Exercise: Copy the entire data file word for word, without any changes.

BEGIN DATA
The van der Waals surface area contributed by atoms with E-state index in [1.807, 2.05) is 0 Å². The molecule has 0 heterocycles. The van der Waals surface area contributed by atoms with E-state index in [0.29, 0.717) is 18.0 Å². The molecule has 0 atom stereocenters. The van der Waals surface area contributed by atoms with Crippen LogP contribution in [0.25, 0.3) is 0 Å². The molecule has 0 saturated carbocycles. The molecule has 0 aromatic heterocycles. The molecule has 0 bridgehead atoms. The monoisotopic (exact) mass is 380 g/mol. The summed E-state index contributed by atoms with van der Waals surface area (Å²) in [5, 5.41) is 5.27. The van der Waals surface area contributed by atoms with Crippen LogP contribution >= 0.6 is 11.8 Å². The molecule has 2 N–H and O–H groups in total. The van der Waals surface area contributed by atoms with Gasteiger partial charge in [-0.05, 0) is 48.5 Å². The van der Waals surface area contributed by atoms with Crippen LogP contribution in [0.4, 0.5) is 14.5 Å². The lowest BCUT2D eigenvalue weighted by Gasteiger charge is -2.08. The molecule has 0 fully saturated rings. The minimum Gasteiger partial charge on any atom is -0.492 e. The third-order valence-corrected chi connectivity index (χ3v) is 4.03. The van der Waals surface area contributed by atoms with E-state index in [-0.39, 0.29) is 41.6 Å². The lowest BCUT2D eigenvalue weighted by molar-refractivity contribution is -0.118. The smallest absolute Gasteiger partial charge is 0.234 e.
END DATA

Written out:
The van der Waals surface area contributed by atoms with E-state index in [1.807, 2.05) is 0 Å². The molecule has 0 heterocycles. The van der Waals surface area contributed by atoms with E-state index in [0.29, 0.717) is 18.0 Å². The molecule has 0 atom stereocenters. The van der Waals surface area contributed by atoms with Crippen LogP contribution in [0.25, 0.3) is 0 Å². The molecule has 0 saturated carbocycles. The molecule has 0 aromatic heterocycles. The molecule has 0 bridgehead atoms. The monoisotopic (exact) mass is 380 g/mol. The summed E-state index contributed by atoms with van der Waals surface area (Å²) in [5, 5.41) is 5.27. The van der Waals surface area contributed by atoms with Crippen LogP contribution >= 0.6 is 11.8 Å². The molecule has 2 N–H and O–H groups in total. The van der Waals surface area contributed by atoms with Gasteiger partial charge in [-0.05, 0) is 48.5 Å². The van der Waals surface area contributed by atoms with Crippen LogP contribution in [0.4, 0.5) is 14.5 Å². The lowest BCUT2D eigenvalue weighted by Gasteiger charge is -2.08. The molecule has 0 fully saturated rings. The minimum Gasteiger partial charge on any atom is -0.492 e. The third-order valence-corrected chi connectivity index (χ3v) is 4.03. The van der Waals surface area contributed by atoms with E-state index in [-0.39, 0.29) is 41.6 Å². The lowest BCUT2D eigenvalue weighted by molar-refractivity contribution is -0.118. The smallest absolute Gasteiger partial charge is 0.234 e.